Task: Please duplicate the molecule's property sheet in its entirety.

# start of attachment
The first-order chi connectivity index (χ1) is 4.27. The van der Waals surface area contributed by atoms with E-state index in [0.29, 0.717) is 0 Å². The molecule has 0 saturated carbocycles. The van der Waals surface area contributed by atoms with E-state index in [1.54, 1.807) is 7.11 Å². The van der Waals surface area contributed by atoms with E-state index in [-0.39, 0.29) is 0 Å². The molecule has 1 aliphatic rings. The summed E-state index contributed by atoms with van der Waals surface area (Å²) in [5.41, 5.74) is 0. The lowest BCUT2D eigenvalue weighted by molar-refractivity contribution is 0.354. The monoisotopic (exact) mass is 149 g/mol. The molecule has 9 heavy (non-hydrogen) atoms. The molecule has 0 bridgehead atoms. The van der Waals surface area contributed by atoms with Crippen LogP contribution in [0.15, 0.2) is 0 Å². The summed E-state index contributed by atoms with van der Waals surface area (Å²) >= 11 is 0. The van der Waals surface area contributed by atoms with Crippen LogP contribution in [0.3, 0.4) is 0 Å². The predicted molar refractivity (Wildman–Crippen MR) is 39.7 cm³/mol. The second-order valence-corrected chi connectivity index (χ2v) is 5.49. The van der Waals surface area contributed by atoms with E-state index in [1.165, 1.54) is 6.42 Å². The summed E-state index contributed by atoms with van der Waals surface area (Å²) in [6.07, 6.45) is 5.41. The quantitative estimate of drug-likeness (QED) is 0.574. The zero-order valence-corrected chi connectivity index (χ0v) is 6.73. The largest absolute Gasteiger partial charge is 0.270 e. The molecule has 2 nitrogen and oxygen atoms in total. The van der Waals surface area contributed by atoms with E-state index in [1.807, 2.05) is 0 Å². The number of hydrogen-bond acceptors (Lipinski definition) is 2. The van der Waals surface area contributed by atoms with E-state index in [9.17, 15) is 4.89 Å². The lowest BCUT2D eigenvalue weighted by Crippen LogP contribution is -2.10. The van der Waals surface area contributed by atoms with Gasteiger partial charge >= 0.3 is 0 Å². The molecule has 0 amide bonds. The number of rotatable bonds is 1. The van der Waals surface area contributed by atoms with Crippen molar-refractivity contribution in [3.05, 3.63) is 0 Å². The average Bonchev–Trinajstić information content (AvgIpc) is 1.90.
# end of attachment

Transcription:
The first-order chi connectivity index (χ1) is 4.27. The van der Waals surface area contributed by atoms with E-state index in [0.29, 0.717) is 0 Å². The molecule has 0 saturated carbocycles. The van der Waals surface area contributed by atoms with E-state index in [1.54, 1.807) is 7.11 Å². The van der Waals surface area contributed by atoms with E-state index in [-0.39, 0.29) is 0 Å². The molecule has 1 aliphatic rings. The summed E-state index contributed by atoms with van der Waals surface area (Å²) in [5.41, 5.74) is 0. The lowest BCUT2D eigenvalue weighted by molar-refractivity contribution is 0.354. The monoisotopic (exact) mass is 149 g/mol. The molecule has 9 heavy (non-hydrogen) atoms. The molecule has 0 bridgehead atoms. The van der Waals surface area contributed by atoms with Crippen LogP contribution in [0.15, 0.2) is 0 Å². The summed E-state index contributed by atoms with van der Waals surface area (Å²) >= 11 is 0. The van der Waals surface area contributed by atoms with Crippen LogP contribution in [0.3, 0.4) is 0 Å². The predicted molar refractivity (Wildman–Crippen MR) is 39.7 cm³/mol. The second-order valence-corrected chi connectivity index (χ2v) is 5.49. The van der Waals surface area contributed by atoms with E-state index in [1.165, 1.54) is 6.42 Å². The summed E-state index contributed by atoms with van der Waals surface area (Å²) in [6.07, 6.45) is 5.41. The quantitative estimate of drug-likeness (QED) is 0.574. The zero-order valence-corrected chi connectivity index (χ0v) is 6.73. The largest absolute Gasteiger partial charge is 0.270 e. The molecule has 2 nitrogen and oxygen atoms in total. The van der Waals surface area contributed by atoms with E-state index in [1.807, 2.05) is 0 Å². The number of hydrogen-bond acceptors (Lipinski definition) is 2. The van der Waals surface area contributed by atoms with E-state index in [9.17, 15) is 4.89 Å². The lowest BCUT2D eigenvalue weighted by Crippen LogP contribution is -2.10. The van der Waals surface area contributed by atoms with Gasteiger partial charge >= 0.3 is 0 Å². The molecule has 0 amide bonds. The number of rotatable bonds is 1. The van der Waals surface area contributed by atoms with Crippen molar-refractivity contribution in [3.05, 3.63) is 0 Å². The average Bonchev–Trinajstić information content (AvgIpc) is 1.90.